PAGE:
# Why does gravity decrease as we go down into the Earth? [duplicate]

We all know that gravity decreases as the distance between the two increases. Hence

$$F = G \frac{Mm}{r^2}.$$

Hence the acceleration due to gravity $$g =\frac{F}{m}= G \frac{M}{r^2}$$

increases as $r$ decreases. Then why does it decrease as we go deep into the earth?

• The pull of gravity is zero at the center, since the entire planet pulls on you from all directions. It falls off from 1g to 0g (more or less smoothly, but not uniformly) as you go from the surface to the center. But due to the greater density of the core, it actually increases until you reach the bottom of the mantle. See also this question. – Keith Thompson Feb 14 '14 at 3:10

It's actually not entirely true that the strength of the Earth's gravitational field decreases as a function of depth. It is true for certain regions in the Earth, but it's untrue for others because of the non-trivial dependence of the Earth's density on depth.

To see what's going on, assume that the Earth is a sphere whose density is spherically symmetric.

Now consider a mass $m$ at some radius $r$ from the center of the Earth. Using Newton's Law of Gravitation, one can show that that given the spherical symmetry, the gravitational attraction on $m$ of all mass with radii greater than $r$ exert no net force on it. It follows that only the mass with radii less than or equal to $r$ contribute to the gravitational force on $m$, which, by the Law of Gravitation is \begin{align} F(r) = G\frac{M(r)m}{r^2} \end{align} where $M(r)$ is the mass of stuff at radii less than or equal to $r$. Notice, then, that $F(r)$ will be an increasing function of $r$ (and will decrease as $r\to 0$), provided $M(r)/r^2$ is an increasing function of $r$.

Now, If the Earth were uniformly dense with density $\rho_0$, then the mass within a radius $r$ would be \begin{align} M(r) = \frac{4}{3}\pi r^3 \rho_0 \end{align} namely just the density times the volume of a sphere of radius $r$, and in this case the strength of the gravitational field as a function of radius would be \begin{align} g(r) = \frac{F(r)}{m} = G\frac{1}{r^2}\frac{4}{3}\pi r^3\rho_0 = \left(\frac{4}{3}\pi g\rho_0\right) r \end{align} So in this case, it would be true that the strength of the gravitational field would decrease with increasing depth.

However, the Earth's density is not constant, and instead has some non-trivial dependence on $r$. See, for example, this PREM table. You can clearly see that there are regions in the Earth where the strength of the gravitational field increases because of the varying density.

• Not "-1" but the reason you didn't get the checkmark here was because the asker wanted intuition about why gravity increases as you get closer to the surface and decreases as you get closer to the core. What the asker suggests is true "to first order." – user35033 Feb 14 '14 at 6:21
• You could have explained that is not entirely true (distinct from "false") since the earth is like a heavy metal ball with dirt sprinkled on it. Most of the gravity comes from the core. So it makes sense that gravity increases as you dig from the dirt to the core. Once inside the heavier part, however, it decreases, and I think that's the effect the asker was interested in. – user35033 Feb 14 '14 at 6:26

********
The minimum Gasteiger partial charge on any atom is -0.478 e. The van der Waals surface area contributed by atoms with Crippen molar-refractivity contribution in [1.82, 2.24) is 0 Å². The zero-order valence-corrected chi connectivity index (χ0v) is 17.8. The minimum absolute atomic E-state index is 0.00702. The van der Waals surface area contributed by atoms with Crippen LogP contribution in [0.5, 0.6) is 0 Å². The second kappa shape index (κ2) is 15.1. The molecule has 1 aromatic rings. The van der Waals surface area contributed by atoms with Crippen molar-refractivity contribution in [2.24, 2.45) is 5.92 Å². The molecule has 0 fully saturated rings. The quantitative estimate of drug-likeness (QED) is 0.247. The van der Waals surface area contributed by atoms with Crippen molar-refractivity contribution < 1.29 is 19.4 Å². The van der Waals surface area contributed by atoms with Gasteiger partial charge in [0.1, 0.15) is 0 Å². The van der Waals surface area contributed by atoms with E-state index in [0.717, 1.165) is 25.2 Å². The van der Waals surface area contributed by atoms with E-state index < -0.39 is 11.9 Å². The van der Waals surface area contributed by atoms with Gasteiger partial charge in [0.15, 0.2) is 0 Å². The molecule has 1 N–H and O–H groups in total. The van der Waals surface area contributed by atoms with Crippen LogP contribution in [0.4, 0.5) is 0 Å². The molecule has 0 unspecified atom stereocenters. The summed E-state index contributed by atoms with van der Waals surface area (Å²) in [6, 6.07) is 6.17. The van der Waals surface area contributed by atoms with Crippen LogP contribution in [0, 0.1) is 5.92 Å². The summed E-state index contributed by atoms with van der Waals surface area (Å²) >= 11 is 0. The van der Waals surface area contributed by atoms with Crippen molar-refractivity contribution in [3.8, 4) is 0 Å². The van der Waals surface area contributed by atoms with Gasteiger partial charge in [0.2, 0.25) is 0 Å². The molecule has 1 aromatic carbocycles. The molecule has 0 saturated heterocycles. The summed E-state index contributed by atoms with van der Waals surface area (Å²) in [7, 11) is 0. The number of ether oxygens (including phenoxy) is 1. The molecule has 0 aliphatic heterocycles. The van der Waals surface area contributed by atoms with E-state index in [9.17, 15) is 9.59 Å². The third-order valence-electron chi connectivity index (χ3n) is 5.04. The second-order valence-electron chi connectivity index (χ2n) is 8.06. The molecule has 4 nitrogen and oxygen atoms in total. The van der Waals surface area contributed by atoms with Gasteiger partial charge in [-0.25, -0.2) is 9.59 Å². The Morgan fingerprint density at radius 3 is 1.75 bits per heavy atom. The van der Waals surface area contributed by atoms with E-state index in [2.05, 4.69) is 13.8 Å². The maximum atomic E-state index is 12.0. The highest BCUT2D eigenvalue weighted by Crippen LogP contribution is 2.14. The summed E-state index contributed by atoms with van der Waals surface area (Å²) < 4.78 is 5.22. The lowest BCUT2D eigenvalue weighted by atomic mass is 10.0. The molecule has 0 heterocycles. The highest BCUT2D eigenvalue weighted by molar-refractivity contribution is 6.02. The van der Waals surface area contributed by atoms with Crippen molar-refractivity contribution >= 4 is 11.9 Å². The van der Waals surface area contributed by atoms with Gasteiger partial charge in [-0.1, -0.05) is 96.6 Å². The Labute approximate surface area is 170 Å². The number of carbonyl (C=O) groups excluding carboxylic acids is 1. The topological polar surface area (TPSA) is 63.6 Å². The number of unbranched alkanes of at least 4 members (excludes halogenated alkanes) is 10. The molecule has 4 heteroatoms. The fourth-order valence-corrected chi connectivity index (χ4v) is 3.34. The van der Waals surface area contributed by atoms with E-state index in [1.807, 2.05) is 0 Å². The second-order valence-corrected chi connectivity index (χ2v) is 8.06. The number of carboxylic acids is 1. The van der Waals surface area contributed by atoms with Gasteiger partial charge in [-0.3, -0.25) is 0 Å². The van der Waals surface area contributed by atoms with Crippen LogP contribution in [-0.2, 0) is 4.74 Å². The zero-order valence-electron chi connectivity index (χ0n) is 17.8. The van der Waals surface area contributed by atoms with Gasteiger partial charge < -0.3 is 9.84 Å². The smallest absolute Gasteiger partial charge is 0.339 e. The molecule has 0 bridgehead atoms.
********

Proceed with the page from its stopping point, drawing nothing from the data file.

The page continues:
• @user35033 That's a good point, and I should have focused more on intuition I suppose, but I did say that " It is true for certain regions in the Earth, but it's untrue for others" which was my way of saying that it's not entirely true as you put it. I added the word entirely though anyway because it's a strong qualification. Thanks for the suggestion! – joshphysics Feb 14 '14 at 6:39
• @joshphysics according to me as we go down the mass with remaining body applies force on the body. Please edit the answer – Aman Singh Feb 14 '14 at 13:08
• @AmanSingh I don't entirely understand what your statement means, but have I not already addressed your suggested edit with the phrase "only the mass with radii less than or equal to $r$ contribute to the gravitational force on $m$" ? – joshphysics Feb 14 '14 at 15:41

That equation applies for point sources, which the Earth technically is not. We can, however, treat the Earth as a point source as long as its internal structure is irrelevant (i.e. as long as we are outside of it). Once we enter the surface of the Earth, we can no longer simplify it by pretending it's a point and we have to perform a full analysis of the system.

It's important to note, as joshphysics pointed out, that because the density of material in the Earth isn't a constant, moving deeper underground will actually put us closer to a region that is denser (and therefore pulls on us more strongly) while putting a region that is less dense farther away, which would increase the force of gravity. For a first approximation, however, we can assume that the density of the Earth is constant.

So, given this assumption, we can show that only the amount of mass that is still underneath us actually exerts a net pull on us in a variety of ways.

For instance, it's a known result that at any point inside a spherical shell of mass, there is no net gravitational force due to symmetry. We therefore know that once we are inside the Earth, any mass that isn't as deep as we are has no net effect on us. One can also use Gauss's Law to demonstrate the same thing.

In short, the only mass that exerts a net force on us is the mass that is below us, and the deeper we travel underground, the less mass is beneath us. Therefore, there is less gravitational pull as we travel deeper beneath the surface.